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Plan ahead for tax time

Bottom Line: How can farmers better prepare their operation for the end of the year?

February 5, 2024

3 Min Read
hands working on paperwork on a desk
WHAT’S NEEDED? Understand the IRS rules and requirements you must meet to deduct the purchase of farm supplies during the current tax year that will be consumed in the following tax year.Ronnie Kaufman/Getty Images

by Kelcey Hoffmann

Agriculture is ever changing. If we have learned anything from our experiences, it is to plan ahead and to plan for change. With year-end behind us and all that 2023 has thrown at us, conversations are being had with our clients about tax planning and what to do.

Speaking of 2023, we should recognize that commodity prices will have a decent effect on our cash flows. Other parts of our area have taken advantage of good yields, and overall, a cash flow year that has been positive.

All of this may lead to some year-end tax planning with topics of prepays, capital purchases and depreciation. The benefit of utilizing prepaids over capital purchases at year-end is that you are maintaining your working capital. While the cash may no longer be in your checkbook, it is still a cash asset, and we are just adjusting where we place that money on the balance sheet.

We all know that a new piece of machinery looks and feels better than stocking up on inputs and supplies but taking advantage of locking in some of those rising costs of inputs, and the guarantee of inputs, may be more important to your operation.

It is important to understand the IRS rules and requirements you must meet to be permitted to deduct the purchase of farm supplies during the current tax year that will be consumed in the following tax year. Here are those requirements:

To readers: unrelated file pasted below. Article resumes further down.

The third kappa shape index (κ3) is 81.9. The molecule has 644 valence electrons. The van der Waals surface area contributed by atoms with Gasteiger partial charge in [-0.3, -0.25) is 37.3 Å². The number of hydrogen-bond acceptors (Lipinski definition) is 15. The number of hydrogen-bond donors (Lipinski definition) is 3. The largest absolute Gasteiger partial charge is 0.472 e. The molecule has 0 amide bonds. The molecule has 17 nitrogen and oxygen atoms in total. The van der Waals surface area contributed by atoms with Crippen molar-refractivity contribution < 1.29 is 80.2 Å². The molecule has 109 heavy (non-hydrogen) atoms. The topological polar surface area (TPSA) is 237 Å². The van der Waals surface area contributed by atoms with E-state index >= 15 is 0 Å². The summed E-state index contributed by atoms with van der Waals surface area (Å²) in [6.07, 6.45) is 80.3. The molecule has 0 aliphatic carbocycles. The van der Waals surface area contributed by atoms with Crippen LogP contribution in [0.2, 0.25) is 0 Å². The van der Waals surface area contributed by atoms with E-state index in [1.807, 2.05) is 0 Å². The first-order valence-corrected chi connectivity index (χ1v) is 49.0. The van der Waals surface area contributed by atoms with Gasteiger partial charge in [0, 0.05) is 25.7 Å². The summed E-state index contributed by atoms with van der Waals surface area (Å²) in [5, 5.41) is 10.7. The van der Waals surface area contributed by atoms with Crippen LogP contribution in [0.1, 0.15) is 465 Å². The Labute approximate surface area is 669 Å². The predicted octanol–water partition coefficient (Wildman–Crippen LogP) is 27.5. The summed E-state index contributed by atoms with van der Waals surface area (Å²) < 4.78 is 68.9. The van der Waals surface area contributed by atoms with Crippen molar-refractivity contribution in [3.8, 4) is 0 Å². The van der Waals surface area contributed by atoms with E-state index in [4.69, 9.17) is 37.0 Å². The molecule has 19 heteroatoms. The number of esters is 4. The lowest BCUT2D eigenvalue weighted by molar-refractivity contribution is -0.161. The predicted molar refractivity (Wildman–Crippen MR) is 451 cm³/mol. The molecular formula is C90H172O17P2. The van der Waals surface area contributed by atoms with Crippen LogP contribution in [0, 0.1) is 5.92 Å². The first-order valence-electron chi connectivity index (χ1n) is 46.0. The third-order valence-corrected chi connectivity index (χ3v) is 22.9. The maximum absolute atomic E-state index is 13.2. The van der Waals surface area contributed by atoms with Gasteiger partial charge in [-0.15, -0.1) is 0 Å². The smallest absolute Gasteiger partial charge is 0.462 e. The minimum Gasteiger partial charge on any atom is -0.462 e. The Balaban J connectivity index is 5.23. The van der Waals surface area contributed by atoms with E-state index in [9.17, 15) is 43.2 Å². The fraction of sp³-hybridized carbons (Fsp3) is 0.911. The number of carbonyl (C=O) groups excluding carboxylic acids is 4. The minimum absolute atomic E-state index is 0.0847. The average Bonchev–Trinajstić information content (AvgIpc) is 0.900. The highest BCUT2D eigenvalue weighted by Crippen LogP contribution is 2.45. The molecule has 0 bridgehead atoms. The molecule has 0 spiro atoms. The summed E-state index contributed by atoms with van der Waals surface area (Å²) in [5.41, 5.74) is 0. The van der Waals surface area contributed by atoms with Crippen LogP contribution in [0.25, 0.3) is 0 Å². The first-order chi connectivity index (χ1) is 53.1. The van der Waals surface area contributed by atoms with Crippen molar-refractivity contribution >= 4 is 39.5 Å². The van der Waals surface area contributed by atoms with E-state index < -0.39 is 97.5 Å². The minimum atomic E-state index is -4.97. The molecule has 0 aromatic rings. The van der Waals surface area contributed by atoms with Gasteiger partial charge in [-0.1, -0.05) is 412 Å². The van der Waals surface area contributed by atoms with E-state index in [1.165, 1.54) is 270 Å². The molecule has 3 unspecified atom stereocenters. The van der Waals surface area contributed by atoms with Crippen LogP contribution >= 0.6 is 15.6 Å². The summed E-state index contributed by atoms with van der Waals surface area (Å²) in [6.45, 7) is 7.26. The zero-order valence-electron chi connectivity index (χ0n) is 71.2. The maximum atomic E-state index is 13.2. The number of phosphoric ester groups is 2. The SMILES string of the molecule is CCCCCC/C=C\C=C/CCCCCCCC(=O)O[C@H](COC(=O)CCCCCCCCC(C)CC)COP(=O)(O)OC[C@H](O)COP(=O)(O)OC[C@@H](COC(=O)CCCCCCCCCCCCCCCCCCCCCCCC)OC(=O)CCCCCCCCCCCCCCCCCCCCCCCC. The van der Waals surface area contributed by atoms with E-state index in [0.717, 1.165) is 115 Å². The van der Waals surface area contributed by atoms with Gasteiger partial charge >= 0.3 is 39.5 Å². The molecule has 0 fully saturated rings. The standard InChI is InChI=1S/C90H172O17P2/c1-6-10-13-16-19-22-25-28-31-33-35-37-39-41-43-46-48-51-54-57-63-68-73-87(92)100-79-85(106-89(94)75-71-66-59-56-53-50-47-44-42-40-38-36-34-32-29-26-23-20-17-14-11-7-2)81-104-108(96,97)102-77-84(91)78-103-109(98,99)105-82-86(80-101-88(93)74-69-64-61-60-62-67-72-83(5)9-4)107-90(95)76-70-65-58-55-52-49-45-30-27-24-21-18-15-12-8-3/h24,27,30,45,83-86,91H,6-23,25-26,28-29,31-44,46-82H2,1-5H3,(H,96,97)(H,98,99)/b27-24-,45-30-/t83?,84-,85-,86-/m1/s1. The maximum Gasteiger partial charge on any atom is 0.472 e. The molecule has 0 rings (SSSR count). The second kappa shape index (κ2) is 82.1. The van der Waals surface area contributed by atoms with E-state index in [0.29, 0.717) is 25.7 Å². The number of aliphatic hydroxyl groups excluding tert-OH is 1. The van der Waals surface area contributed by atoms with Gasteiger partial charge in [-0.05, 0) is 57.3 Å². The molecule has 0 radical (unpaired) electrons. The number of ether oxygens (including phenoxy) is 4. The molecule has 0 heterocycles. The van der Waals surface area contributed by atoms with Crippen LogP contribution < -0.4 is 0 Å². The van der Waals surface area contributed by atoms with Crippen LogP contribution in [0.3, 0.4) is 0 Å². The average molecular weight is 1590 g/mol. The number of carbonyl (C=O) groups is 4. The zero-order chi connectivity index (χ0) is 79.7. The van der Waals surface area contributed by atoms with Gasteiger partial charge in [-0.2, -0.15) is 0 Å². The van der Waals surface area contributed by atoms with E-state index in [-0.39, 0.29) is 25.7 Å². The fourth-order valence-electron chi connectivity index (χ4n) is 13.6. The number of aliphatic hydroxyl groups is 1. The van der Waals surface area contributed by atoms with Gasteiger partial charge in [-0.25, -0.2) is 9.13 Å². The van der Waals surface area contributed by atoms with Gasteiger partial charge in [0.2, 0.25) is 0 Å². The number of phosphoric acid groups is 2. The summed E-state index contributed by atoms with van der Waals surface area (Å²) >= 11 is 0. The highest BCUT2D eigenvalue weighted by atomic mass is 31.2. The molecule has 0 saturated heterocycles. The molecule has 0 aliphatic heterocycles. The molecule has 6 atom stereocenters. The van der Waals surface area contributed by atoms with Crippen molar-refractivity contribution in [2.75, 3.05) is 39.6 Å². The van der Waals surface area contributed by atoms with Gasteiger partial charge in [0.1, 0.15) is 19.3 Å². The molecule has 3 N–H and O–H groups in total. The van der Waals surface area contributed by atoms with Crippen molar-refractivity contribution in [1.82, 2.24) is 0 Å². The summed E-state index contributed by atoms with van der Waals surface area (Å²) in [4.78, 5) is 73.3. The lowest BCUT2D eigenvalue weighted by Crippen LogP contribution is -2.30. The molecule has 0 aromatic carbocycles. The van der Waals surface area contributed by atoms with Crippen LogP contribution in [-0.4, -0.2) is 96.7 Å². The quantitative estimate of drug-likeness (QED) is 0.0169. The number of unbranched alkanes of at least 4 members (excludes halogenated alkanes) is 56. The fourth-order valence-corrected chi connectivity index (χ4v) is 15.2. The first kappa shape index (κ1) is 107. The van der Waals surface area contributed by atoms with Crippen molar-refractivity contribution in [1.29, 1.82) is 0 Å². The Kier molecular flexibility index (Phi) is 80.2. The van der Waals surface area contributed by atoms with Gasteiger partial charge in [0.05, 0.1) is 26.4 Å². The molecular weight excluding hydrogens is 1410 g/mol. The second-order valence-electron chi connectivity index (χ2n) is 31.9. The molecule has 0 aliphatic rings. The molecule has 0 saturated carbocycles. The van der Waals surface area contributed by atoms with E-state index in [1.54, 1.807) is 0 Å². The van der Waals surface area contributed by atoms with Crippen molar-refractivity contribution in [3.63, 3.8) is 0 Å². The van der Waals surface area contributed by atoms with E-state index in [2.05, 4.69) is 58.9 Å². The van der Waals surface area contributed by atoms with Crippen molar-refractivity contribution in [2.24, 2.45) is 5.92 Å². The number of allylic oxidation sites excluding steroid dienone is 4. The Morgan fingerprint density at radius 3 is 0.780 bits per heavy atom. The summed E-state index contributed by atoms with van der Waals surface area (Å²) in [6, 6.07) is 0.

Actual purchase vs. deposit. The expenditure must be an actual purchase and not a deposit to purchase the supply in the future. An expenditure is considered a valid purchase if there is a binding commitment to accept the delivery of the farm supplies at a fixed price. To meet this requirement, the farmer must obtain a detailed invoice or receipt that specifies a description of the goods, quantity purchased, unit price and the total amount of the purchase.

Legitimate business purpose. The expenditure must have a business purpose other than tax avoidance. As producers, we usually prepay in order to secure adequate quantities, obtain discounts and hedge the expectation of rising prices. All of these reasons provide a business purpose for prepaying.

No income distortion. The purchase of prepaid farm supplies must not materially distort income. To determine if a producer meets this requirement, it is important to consider the relationship between the quantity of supplies purchased and the quantity to be used, the amount expended in relation to the total income for the year, the timing of the purchase, and the amount purchased in comparison to past purchases.

None of us know what the future holds or what next year’s market changes to either our income or expenses will be. Prioritizing prepays at year-end usually has a positive return on investment in more than one way while providing balance sheet working capital for financial strength to your farm and some security for the unknown future. Be sure to have up-to-date farm records for your accountant to do a year-end estimate and look at prioritizing prepays at year-end over those capital purchases.

Hoffmann is a North Dakota Farm Management Education Program instructor at North Dakota State College of Science in Fargo. Visit ndfarmmanagement.com for more information.

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